Last night, a Taiwanese friend messaged me about the US presidential election. My succinct response: 「我也怕」 (“I too am afraid.”)
Maybe this goes without saying, but I didn’t sleep much.
I began the morning with a email from a distressed student, unable to attend class because of their emotional state after the results of the election. A few short sentences corresponding with the knotted up feelings in my head, shoulders, heart, and gut.
Paraphrasing but essentially: Don’t worry about class. My office door is open today if you need to talk. I too feel insecure and scared, and am falling back today on kindness and love.
I still didn’t know how I’d get through class myself, but the email galvanized me. Today, more so than any other day, I need to care. My job is manifestly about the future, about the generation flowering into awareness and all the existential terror that comes with it.
I wore a gray suit (pantsuit) to work today. It is somber, it is defiant, it is code, it is armor, it isn’t enough.
What am I teaching, really?
A few disorganized thoughts:
If I don’t populate history and foreign culture with real people, instead resorting to simplification and dichotomies, am I therefore part of the problem and not the solution?
How ridiculous is it that the section heading in the assigned textbook reading for today was “Total Humiliation?”
How do I teach today? How does anyone listen to history from across the world and a over century ago on a day when hurts are all too immediate and close?
I jotted notes to myself in the hours before class.
My heart beat fast and my hands were shaking as I took attendance.
Thanks to a friend on twitter, I’d read and reread “Teaching in Times of Crisis.” My lectures before the election had focused on issues I believe to be important in world and US history. If my early morning email hadn’t already convinced me that this was a day for teaching, that page would have sealed it.
Today could not go unmentioned.
One student quipped, as one particular name was called and was found absent, “Maybe they exploded after hearing the results.”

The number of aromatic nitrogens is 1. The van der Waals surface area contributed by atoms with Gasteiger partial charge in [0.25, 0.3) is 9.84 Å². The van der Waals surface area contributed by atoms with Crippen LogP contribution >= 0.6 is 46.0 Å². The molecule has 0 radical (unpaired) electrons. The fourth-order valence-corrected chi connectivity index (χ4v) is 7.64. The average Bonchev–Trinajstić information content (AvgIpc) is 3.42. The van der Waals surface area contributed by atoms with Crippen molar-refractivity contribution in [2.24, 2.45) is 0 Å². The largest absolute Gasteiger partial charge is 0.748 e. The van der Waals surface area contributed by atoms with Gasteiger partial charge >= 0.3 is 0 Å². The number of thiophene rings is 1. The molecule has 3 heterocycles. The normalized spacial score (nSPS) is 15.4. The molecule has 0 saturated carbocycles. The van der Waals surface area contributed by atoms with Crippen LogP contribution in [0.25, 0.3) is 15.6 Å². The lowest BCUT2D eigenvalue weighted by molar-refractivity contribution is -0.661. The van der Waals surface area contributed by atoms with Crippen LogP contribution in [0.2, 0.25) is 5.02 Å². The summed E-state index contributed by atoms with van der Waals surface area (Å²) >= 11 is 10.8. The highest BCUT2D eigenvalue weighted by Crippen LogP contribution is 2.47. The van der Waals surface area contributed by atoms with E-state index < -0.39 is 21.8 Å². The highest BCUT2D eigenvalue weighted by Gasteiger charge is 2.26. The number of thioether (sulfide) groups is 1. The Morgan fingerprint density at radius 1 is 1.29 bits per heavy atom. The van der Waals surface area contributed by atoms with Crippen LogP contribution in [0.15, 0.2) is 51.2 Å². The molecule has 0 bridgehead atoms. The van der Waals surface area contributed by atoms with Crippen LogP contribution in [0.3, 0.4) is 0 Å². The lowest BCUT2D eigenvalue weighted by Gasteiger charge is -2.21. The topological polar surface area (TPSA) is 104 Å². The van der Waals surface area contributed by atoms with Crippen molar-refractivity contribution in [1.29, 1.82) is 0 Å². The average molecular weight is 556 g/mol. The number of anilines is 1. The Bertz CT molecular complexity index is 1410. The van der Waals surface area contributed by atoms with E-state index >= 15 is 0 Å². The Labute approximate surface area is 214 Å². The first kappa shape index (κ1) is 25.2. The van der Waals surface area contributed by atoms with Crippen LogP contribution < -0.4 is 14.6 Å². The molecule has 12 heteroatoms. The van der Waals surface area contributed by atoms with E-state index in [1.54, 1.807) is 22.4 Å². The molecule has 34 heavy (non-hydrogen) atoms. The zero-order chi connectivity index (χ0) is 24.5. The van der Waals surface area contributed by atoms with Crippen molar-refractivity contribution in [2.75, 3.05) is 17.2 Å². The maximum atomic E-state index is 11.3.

Scattered giggles around the room.
“I’ll be getting to that in a moment, hold on.”
A collective sigh.
I called the final Z name and put down my pen.
In front of a lecture hall of ~50 students, I did something I hadn’t done all semester: I pulled up a chair and sat down.
“I’m tired, guys. I didn’t get a lot of sleep last night, and I’m sure many of you didn’t either. [cue nods around the room] Coming to class today wasn’t easy, and I’ve thought a lot about why it is we’re still here today. So we’re going to take it slow. We’ll review some of the details we read earlier in the week, and then we’ll talk about two of the assigned primary readings, that, through sheer accident, I think help us today. Things like power and coercion, violence and fear, these are major forces today as they were over a century ago. They are not new human experiences, even if their shapes are new today. When we study history, we have a chance to see how other people responded to them and to assess how those responses affected people around them. We have two readings, both responses to national crisis, and I think that our reading them today can offer us perspective. And once we’ve covered those things, I’ll let you go. We’re all tired today.”
Then I stood back up and reviewed the dire realities of international relations in the 18th and 19th centuries, particularly as it pertained to China. I touched upon the Sino-Japanese War (1894-5) and pointed out to the many Chinese students in the room that Japan’s imperialist bent was not due to a flaw in Japanese-ness, but related to global dysfunctions in gunboat-based diplomacy and, nonetheless, opposed by other colonialist powers due to factors that didn’t just favor whomever had the better army, but also favored Western-only colonialism.
And then we came to those primary sources.
Sourcebook #68 provided quotes that almost made me cry again while reviewing them on the bus to work this morning.